Chicago Bans Plastic Bags: Big Stores Have Until 2015 to Make the Change
CITY HALL — Dog owners, start hoarding those Target bags.
The City Council formally approved a partial ban on plastic shopping bags Wednesday to be phased in over two years. The vote was 36-10, as some aldermen were worried about how it would affect customers and supermarkets.
The new city ordinance will take effect on large supermarkets and chain stores of more than 10,000 square feet in August 2015. Smaller chain stores and franchises like 7-Eleven outlets will follow suit with the ban a year later. Small, independent stores will be exempt, in an attempt to minimize the impact on their business.
Jen Sabella joins DNAinfo Radio to tell you how quickly the plastic bag ban goes into effect:
Ald. George Cardenas (12th), chairman of the Committee on Health and Environmental Protection, which approved the ban, said it reflected "an environmental agenda that is pro-business."
Ald. Joe Moreno (1st), lead sponsor of the ordinance, said, "A yes vote is for the environment, it's for the economy."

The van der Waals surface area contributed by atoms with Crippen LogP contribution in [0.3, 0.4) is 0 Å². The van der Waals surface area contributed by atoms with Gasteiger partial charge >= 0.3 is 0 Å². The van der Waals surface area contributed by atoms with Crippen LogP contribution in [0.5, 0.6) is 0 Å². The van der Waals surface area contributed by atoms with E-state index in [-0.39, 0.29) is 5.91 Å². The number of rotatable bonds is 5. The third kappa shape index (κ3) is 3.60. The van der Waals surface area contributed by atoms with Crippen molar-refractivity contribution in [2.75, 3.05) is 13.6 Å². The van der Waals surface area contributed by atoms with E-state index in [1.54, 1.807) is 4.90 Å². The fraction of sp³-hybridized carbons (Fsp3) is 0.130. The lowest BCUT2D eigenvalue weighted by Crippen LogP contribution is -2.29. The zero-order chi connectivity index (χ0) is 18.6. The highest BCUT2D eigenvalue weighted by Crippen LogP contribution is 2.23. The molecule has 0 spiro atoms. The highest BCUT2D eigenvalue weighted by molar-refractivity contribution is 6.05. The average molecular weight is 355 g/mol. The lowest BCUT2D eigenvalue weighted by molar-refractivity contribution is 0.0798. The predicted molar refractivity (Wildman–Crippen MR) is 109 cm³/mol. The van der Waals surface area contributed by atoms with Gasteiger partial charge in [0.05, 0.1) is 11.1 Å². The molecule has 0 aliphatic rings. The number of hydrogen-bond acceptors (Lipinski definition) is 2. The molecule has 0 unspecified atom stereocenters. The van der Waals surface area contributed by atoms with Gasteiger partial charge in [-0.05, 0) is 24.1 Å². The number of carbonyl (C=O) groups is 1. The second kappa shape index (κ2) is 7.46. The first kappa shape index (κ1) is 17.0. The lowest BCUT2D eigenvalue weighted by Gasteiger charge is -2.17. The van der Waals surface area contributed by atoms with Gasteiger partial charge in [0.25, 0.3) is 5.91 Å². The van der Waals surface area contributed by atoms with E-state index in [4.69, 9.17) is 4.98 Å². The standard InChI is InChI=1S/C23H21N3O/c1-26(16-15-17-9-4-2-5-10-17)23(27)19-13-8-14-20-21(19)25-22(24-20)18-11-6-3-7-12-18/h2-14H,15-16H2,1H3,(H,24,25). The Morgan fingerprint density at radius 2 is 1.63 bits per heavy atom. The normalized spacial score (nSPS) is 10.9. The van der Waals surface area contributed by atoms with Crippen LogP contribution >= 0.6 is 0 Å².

Ald. Ameya Pawar (47th) said it was a global warming issue. "There's too high of a cost not to do something," he added.
"Eventually the public picks it up and says, 'Thank you for doing this,'" said Ald. Danny Solis (25th).
Yet 5th Ward Ald. Leslie Hairston said the ban would "widen and deepen the gap between the haves and the have-nots" and would discourage supermarkets from expanding into South Shore, where she said they already use any excuse not to place stores there.
"The ban will cost jobs," added Ald. Nicholas Sposato (36th), at the very least manufacturing jobs at city plastic bag firms.
"This is an industry problem. This is a recycling problem," said Ald. Willie Cochran (20th), adding that it should be addressed on that level.
Yet the ban passed, and Mayor Rahm Emanuel applauded the move, saying the status quo "doesn't reflect our values" and "you can't be the City in a Garden and have a set of policies that hurts the environment."
He promised to work on food deserts and said it wasn't an either-or issue.
The Illinois Retail Merchants Association has fought the ban, pointing out that paper bags cost more than plastic and insisting those costs will be passed on to consumers. The American Progressive Bag Alliance said the move "will damage Chicago's business-friendly reputation."
Moreno has cited statistics showing that the average Chicagoan uses 500 plastic bags a year, 3.7 million a day overall in the city.